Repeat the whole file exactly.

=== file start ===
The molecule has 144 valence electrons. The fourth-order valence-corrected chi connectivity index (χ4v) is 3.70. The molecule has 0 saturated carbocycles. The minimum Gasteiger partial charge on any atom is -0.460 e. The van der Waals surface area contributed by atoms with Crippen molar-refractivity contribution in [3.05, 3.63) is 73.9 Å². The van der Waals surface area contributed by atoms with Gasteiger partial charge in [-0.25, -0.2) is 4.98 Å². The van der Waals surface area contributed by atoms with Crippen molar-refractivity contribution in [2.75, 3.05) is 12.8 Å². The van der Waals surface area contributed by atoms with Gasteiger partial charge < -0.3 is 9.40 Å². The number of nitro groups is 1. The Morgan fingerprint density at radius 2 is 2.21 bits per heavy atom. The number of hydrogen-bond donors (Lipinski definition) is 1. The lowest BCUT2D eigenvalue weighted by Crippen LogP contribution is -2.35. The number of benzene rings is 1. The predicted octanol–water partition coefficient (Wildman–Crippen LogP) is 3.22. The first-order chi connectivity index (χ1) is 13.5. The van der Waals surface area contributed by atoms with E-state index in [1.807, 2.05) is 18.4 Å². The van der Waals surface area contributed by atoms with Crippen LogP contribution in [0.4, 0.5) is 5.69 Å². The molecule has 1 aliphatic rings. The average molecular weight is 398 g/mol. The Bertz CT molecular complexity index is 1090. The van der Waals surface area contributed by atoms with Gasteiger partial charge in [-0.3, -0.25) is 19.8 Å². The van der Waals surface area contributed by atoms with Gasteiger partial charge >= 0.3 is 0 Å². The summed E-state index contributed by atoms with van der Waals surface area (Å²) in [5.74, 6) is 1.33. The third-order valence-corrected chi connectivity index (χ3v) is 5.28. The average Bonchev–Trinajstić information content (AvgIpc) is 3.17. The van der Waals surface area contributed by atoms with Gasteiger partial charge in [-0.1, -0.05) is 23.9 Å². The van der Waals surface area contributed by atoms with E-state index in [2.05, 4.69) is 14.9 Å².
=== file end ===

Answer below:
The molecule has 144 valence electrons. The fourth-order valence-corrected chi connectivity index (χ4v) is 3.70. The molecule has 0 saturated carbocycles. The minimum Gasteiger partial charge on any atom is -0.460 e. The van der Waals surface area contributed by atoms with Crippen molar-refractivity contribution in [3.05, 3.63) is 73.9 Å². The van der Waals surface area contributed by atoms with Gasteiger partial charge in [-0.25, -0.2) is 4.98 Å². The van der Waals surface area contributed by atoms with Crippen molar-refractivity contribution in [2.75, 3.05) is 12.8 Å². The van der Waals surface area contributed by atoms with Gasteiger partial charge < -0.3 is 9.40 Å². The number of nitro groups is 1. The Morgan fingerprint density at radius 2 is 2.21 bits per heavy atom. The number of hydrogen-bond donors (Lipinski definition) is 1. The lowest BCUT2D eigenvalue weighted by Crippen LogP contribution is -2.35. The number of benzene rings is 1. The predicted octanol–water partition coefficient (Wildman–Crippen LogP) is 3.22. The first-order chi connectivity index (χ1) is 13.5. The van der Waals surface area contributed by atoms with E-state index in [1.807, 2.05) is 18.4 Å². The van der Waals surface area contributed by atoms with Crippen LogP contribution in [0.4, 0.5) is 5.69 Å². The molecule has 1 aliphatic rings. The average molecular weight is 398 g/mol. The Bertz CT molecular complexity index is 1090. The van der Waals surface area contributed by atoms with Gasteiger partial charge in [-0.3, -0.25) is 19.8 Å². The van der Waals surface area contributed by atoms with Gasteiger partial charge >= 0.3 is 0 Å². The summed E-state index contributed by atoms with van der Waals surface area (Å²) in [5.74, 6) is 1.33. The third-order valence-corrected chi connectivity index (χ3v) is 5.28. The average Bonchev–Trinajstić information content (AvgIpc) is 3.17. The van der Waals surface area contributed by atoms with Gasteiger partial charge in [-0.1, -0.05) is 23.9 Å². The van der Waals surface area contributed by atoms with E-state index in [2.05, 4.69) is 14.9 Å².